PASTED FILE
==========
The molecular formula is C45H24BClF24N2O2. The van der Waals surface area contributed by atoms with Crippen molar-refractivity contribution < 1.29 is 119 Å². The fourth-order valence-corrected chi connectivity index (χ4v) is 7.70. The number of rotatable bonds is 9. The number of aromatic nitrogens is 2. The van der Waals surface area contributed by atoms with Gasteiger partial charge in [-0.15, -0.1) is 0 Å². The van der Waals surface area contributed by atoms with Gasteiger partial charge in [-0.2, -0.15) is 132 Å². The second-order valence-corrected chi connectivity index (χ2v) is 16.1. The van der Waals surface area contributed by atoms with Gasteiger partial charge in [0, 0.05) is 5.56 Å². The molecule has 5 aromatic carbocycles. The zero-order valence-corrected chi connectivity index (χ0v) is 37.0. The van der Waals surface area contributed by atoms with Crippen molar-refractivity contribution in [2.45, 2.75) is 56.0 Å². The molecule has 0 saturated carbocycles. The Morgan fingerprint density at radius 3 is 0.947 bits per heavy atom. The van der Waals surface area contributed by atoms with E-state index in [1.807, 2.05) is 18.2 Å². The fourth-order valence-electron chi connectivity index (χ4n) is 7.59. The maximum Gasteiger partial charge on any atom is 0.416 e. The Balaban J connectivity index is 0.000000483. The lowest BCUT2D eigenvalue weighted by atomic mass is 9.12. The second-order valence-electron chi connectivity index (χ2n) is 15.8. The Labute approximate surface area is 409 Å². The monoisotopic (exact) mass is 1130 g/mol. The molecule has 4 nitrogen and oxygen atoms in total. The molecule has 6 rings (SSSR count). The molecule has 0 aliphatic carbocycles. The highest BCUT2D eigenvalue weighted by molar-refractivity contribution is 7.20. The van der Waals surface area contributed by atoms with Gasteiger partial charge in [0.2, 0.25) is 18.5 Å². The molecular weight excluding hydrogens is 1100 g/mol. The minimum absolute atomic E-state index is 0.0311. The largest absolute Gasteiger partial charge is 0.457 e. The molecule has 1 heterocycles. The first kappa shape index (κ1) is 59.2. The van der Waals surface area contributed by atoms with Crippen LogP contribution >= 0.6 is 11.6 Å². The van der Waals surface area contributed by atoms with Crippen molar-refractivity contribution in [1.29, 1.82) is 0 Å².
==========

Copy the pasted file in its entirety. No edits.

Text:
The molecular formula is C45H24BClF24N2O2. The van der Waals surface area contributed by atoms with Crippen molar-refractivity contribution < 1.29 is 119 Å². The fourth-order valence-corrected chi connectivity index (χ4v) is 7.70. The number of rotatable bonds is 9. The number of aromatic nitrogens is 2. The van der Waals surface area contributed by atoms with Gasteiger partial charge in [-0.15, -0.1) is 0 Å². The van der Waals surface area contributed by atoms with Gasteiger partial charge in [-0.2, -0.15) is 132 Å². The second-order valence-corrected chi connectivity index (χ2v) is 16.1. The van der Waals surface area contributed by atoms with Gasteiger partial charge in [0, 0.05) is 5.56 Å². The molecule has 5 aromatic carbocycles. The zero-order valence-corrected chi connectivity index (χ0v) is 37.0. The van der Waals surface area contributed by atoms with Crippen molar-refractivity contribution in [2.45, 2.75) is 56.0 Å². The molecule has 0 saturated carbocycles. The Morgan fingerprint density at radius 3 is 0.947 bits per heavy atom. The van der Waals surface area contributed by atoms with E-state index in [1.807, 2.05) is 18.2 Å². The fourth-order valence-electron chi connectivity index (χ4n) is 7.59. The maximum Gasteiger partial charge on any atom is 0.416 e. The Balaban J connectivity index is 0.000000483. The lowest BCUT2D eigenvalue weighted by atomic mass is 9.12. The second-order valence-electron chi connectivity index (χ2n) is 15.8. The Labute approximate surface area is 409 Å². The monoisotopic (exact) mass is 1130 g/mol. The molecule has 4 nitrogen and oxygen atoms in total. The molecule has 6 rings (SSSR count). The molecule has 0 aliphatic carbocycles. The highest BCUT2D eigenvalue weighted by molar-refractivity contribution is 7.20. The van der Waals surface area contributed by atoms with Gasteiger partial charge in [0.2, 0.25) is 18.5 Å². The molecular weight excluding hydrogens is 1100 g/mol. The minimum absolute atomic E-state index is 0.0311. The largest absolute Gasteiger partial charge is 0.457 e. The molecule has 1 heterocycles. The first kappa shape index (κ1) is 59.2. The van der Waals surface area contributed by atoms with Crippen LogP contribution >= 0.6 is 11.6 Å². The van der Waals surface area contributed by atoms with Crippen molar-refractivity contribution in [1.29, 1.82) is 0 Å².